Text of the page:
For all the humanities students who left physics behind aged 16. This one’s for you.
Have you ever wondered why the periodic table is called the periodic table, or how the elements that are the building blocks of our world are named the way they are? Well, neither had I. However, I’ve always been fascinated by the periodic table itself and the discoveries of what makes it possible for us to exist, so I thought I’d delve into it a little further. ‘Can of worms,’ you say? Surely not.
For a start, I had no idea that the periodic table was so logical. I mean, physics? Logical? Not according to my 16-year-old self.
The periodic table: it’s elementary
When people first started examining the elements and trying to categorise them, it became clear that if you listed them in order of their atomic mass, the general properties of the element would repeat every seventh one – or eighth as we now know, thanks to the subsequent discovery of the noble gases.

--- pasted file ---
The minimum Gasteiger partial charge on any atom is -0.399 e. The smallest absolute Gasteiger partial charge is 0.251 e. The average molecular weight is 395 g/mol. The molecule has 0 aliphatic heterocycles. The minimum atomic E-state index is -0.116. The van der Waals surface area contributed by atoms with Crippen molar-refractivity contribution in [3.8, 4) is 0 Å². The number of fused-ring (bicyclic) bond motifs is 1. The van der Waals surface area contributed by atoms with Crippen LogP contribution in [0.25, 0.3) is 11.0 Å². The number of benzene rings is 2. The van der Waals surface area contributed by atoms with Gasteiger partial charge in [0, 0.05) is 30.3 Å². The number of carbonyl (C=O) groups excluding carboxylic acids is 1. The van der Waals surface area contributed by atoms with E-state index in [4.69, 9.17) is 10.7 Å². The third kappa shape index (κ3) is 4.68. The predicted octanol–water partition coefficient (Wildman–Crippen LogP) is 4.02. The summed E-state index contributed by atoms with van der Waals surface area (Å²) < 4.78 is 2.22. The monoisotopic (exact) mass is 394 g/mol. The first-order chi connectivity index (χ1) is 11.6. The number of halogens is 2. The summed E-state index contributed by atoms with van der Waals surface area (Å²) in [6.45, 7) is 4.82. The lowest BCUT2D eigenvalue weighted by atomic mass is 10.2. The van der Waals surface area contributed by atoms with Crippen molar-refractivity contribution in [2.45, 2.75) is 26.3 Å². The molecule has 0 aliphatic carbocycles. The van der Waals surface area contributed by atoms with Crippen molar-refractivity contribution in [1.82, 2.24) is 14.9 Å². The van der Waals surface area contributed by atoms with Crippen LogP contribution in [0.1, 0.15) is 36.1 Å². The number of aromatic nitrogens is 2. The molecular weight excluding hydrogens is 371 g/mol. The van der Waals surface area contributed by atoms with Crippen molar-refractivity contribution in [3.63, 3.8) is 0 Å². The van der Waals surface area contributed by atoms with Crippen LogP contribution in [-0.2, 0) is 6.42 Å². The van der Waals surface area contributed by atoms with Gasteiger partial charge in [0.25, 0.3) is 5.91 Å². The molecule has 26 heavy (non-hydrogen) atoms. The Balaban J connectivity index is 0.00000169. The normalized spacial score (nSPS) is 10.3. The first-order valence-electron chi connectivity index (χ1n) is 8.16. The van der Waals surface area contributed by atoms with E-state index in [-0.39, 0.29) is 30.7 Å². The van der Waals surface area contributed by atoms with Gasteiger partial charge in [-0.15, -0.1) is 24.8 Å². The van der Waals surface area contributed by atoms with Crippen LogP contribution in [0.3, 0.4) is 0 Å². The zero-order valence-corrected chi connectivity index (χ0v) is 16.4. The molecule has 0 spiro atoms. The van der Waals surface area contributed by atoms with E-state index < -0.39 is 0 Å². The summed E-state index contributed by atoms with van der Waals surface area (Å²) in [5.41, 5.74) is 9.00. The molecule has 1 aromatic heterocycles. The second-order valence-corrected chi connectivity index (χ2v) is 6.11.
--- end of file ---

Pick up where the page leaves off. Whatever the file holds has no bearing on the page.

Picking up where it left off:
This is because each element can contain up to eight electrons in its outermost shell. The number of electrons in the shell determines its place in the table, as well as some of its fundamental behaviour. So all elements with one electron go in the first column, all elements with two go in the second column, and so on, hence ‘periodic’. I just think that’s magical.
Then we come to naming the elements. There’s the obvious naming of elements after their discoverer, hence Neptunium and Promethium, discovered by Neptune, God of the Sea, and Prometheus, who stole fire from the gods. Both were sorely overlooked for the Nobel Prize for Physics in my opinion.
Location, location, location
Did you know that there are four elements named after a tiny mining village in Sweden called Ytterby? (This is actually true, unlike the last ‘fact’ – the names are ytterbium, yttrium, erbium and terbium.)
There are other elements that are named after the place of their discovery, notably helium, after Helios (the sun). I did wonder how that was possible, unless I missed something, humans have not yet landed on the sun. However, French astronomer Pierre-Jules- César Janssen discovered evidence for its existence while studying a solar eclipse in 1868.
So there you have it. In the spirit of Breaking Bad’s now ubiquitous title sequence, I think we should all immediately get t-shirts with Tantalum (Ta)ke and Nobelium (No)te on it.
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